(01) English Oak

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  • Species
    • English Oak
  • Botanical Name
    • Quercus rober
  • Location
    • Opposite side of path to the Mill Pond at Fetcham Springs.
    • Grid Reference: TQ 15774, 56275
    • Latitude, Longitude: 51.293845, -0.34095633
    • What3Words: part.fault.stored
  • Girth (circumference of trunk at 1.5m height)
    • 3.6 meters
  • Estimated Age
    • 175 years
  • Identification
    • Mature oaks are large, spreading trees with a dense crown and a grey and fissured trunk. Leaves are deeply lobed on very short stalks and the separate male and female flowers or catkins appear in the spring with the new leaves. Like all other oaks, the English oak reproduces by means of acorns. They sit in cups and are held on long stalks.
  • About this species
    • The English oak is a native tree and a symbol of strength and endurance. The oak grows for 300 years, rests for 300 years and slowly declines for 300, so this one is still quite young. The oldest oaks in the UK are 800-1,000 years old. The other UK species of oak is the sessile or dormast oak (Quercus patraea). The English oak traditionally produced the best timber for shipbuilding and was also used in the construction of cathedrals, churches, houses and barns. Oaks seem to be failing to regenerate naturally within woodland, possibly due to the lack of light since the ending of coppicing. This has led to concerns about the future of the species. Boundary oaks originated as stopping points in the pagan ritual of beating the bounds and became Christianised as Gospel oaks. Druids worshipped ancient oak groves and sought out trees bearing mistletoe as its lack of connection to the ground was considered magical.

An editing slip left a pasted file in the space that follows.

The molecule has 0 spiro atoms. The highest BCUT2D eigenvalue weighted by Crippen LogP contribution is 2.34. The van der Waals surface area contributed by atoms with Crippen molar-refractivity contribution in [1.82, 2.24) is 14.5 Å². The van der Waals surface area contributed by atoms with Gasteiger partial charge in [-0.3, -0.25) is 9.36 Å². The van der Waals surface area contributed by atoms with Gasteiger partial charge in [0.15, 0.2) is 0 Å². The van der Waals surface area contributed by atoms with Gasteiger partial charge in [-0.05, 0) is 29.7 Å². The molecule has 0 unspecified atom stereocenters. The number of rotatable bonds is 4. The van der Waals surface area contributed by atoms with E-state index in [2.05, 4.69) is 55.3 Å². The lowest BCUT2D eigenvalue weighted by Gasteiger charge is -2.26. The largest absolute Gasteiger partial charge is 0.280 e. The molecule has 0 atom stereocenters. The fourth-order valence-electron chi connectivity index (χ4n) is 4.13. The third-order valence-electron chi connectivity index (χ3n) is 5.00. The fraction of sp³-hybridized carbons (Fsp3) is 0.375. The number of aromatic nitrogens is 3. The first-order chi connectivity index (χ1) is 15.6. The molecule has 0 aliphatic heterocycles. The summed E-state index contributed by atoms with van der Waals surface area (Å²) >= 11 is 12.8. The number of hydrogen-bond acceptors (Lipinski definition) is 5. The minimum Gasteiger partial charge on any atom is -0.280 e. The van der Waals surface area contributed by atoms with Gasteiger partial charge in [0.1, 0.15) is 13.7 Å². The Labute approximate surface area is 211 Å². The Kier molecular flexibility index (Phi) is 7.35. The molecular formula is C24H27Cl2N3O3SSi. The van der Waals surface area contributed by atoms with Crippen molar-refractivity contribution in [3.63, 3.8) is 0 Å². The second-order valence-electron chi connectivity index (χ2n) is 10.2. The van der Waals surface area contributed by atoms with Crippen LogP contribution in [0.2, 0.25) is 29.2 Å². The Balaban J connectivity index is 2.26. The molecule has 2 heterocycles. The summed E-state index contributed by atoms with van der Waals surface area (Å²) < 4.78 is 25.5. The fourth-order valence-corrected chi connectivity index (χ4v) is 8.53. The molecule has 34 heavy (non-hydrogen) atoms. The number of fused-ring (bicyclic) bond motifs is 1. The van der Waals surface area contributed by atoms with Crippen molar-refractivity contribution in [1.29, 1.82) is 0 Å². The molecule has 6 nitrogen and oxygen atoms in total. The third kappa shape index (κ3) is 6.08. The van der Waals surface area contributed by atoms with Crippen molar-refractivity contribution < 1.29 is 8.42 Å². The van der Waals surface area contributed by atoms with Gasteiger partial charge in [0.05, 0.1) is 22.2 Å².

• The English oak supports more wildlife than any other native tree species in the UK; even its fallen leaves support biodiversity - 2,300 species supported by oak, 326 species depend on oak for survival, 229 species rarely found on trees other than oak.  https://www.woodlandtrust.org.uk/.../a-z-of.../english-oak/
    • The Oak Processionary Moth (OPM) is a species of moth with caterpillars that nest on oak trees during spring and summer. The caterpillars are covered in small hairs which can cause health risks in humans. OPM has now spread to Surrey's oak trees. To minimise health risks:
    • Do not touch or approach oak processionary moth caterpillars or their nests.
    • Do not let children or animals touch or approach the caterpillars or nests.
    • Do not try and remove the caterpillars or nests yourself.
    • For more informationhttps://www.woodlandtrust.org.uk/trees-woods-and-wildlife/tree-pests-and-diseases/key-tree-pests-and-diseases/oak-processionary-moth/
  • Local Information
    • To find out how to estimate the age of an oak tree go to: http://www.wbrc.org.uk/atp/Estimating%20Age%20of%20Oaks%20-%20Woodland%20Trust.pdf
    • This is possibly the second oldest oak tree in Fetcham, the older one is on the footpath from Bell Lane to Kennel Lane recreation ground, No.1a on the tree trail.
    • There are many ancient oaks on Ashtead Common. Most are pollards. Pollarding is an old form of management in which trees were cut back to 2 or 3 meters high. This would encourage the tree to develop multiple stems and also gives the tree a new lease of life. The area around many of the old oaks on Ashtead and Bookham Commons has been cleared. This "halo" gives them more light, helping them survive for longer.

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